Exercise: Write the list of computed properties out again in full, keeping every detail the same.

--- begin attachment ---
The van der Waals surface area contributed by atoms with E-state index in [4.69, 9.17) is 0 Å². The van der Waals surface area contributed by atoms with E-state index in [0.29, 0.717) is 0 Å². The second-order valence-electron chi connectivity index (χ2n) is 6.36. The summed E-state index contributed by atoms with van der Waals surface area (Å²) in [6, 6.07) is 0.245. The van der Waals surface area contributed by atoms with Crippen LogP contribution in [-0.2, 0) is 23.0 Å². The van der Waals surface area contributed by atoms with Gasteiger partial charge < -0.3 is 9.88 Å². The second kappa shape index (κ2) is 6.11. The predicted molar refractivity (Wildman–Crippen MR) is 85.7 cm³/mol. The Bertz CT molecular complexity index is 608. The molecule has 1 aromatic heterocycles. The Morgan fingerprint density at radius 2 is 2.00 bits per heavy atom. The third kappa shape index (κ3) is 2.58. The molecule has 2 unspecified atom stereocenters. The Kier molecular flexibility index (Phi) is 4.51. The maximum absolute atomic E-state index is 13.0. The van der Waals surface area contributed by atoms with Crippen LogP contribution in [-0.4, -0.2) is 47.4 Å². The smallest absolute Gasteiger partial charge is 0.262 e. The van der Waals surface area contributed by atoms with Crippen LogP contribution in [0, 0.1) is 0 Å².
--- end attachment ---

The van der Waals surface area contributed by atoms with E-state index in [4.69, 9.17) is 0 Å². The van der Waals surface area contributed by atoms with E-state index in [0.29, 0.717) is 0 Å². The second-order valence-electron chi connectivity index (χ2n) is 6.36. The summed E-state index contributed by atoms with van der Waals surface area (Å²) in [6, 6.07) is 0.245. The van der Waals surface area contributed by atoms with Crippen LogP contribution in [-0.2, 0) is 23.0 Å². The van der Waals surface area contributed by atoms with Gasteiger partial charge < -0.3 is 9.88 Å². The second kappa shape index (κ2) is 6.11. The predicted molar refractivity (Wildman–Crippen MR) is 85.7 cm³/mol. The Bertz CT molecular complexity index is 608. The molecule has 1 aromatic heterocycles. The Morgan fingerprint density at radius 2 is 2.00 bits per heavy atom. The third kappa shape index (κ3) is 2.58. The molecule has 2 unspecified atom stereocenters. The Kier molecular flexibility index (Phi) is 4.51. The maximum absolute atomic E-state index is 13.0. The van der Waals surface area contributed by atoms with Crippen LogP contribution in [-0.4, -0.2) is 47.4 Å². The smallest absolute Gasteiger partial charge is 0.262 e. The van der Waals surface area contributed by atoms with Crippen LogP contribution in [0, 0.1) is 0 Å².